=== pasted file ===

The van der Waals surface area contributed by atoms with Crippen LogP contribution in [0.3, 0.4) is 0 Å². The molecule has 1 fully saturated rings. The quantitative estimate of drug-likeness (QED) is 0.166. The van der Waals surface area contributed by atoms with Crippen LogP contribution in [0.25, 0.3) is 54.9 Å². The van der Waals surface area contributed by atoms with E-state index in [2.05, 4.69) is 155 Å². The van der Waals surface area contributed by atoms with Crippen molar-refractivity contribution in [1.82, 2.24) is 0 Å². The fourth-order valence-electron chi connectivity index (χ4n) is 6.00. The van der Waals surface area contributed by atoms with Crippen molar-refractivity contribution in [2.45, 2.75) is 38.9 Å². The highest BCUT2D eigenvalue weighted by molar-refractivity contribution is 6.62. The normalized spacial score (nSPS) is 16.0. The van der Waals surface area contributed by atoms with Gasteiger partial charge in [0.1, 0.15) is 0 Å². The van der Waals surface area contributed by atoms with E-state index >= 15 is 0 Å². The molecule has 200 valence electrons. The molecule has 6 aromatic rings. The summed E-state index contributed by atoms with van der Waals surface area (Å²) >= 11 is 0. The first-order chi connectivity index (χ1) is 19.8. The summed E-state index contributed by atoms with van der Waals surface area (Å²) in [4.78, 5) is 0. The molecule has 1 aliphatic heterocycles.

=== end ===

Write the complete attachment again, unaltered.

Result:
The van der Waals surface area contributed by atoms with Crippen LogP contribution in [0.3, 0.4) is 0 Å². The molecule has 1 fully saturated rings. The quantitative estimate of drug-likeness (QED) is 0.166. The van der Waals surface area contributed by atoms with Crippen LogP contribution in [0.25, 0.3) is 54.9 Å². The van der Waals surface area contributed by atoms with E-state index in [2.05, 4.69) is 155 Å². The van der Waals surface area contributed by atoms with Crippen molar-refractivity contribution in [1.82, 2.24) is 0 Å². The fourth-order valence-electron chi connectivity index (χ4n) is 6.00. The van der Waals surface area contributed by atoms with Crippen molar-refractivity contribution in [2.45, 2.75) is 38.9 Å². The highest BCUT2D eigenvalue weighted by molar-refractivity contribution is 6.62. The normalized spacial score (nSPS) is 16.0. The van der Waals surface area contributed by atoms with Gasteiger partial charge in [0.1, 0.15) is 0 Å². The van der Waals surface area contributed by atoms with E-state index >= 15 is 0 Å². The molecule has 200 valence electrons. The molecule has 6 aromatic rings. The summed E-state index contributed by atoms with van der Waals surface area (Å²) >= 11 is 0. The first-order chi connectivity index (χ1) is 19.8. The summed E-state index contributed by atoms with van der Waals surface area (Å²) in [4.78, 5) is 0. The molecule has 1 aliphatic heterocycles.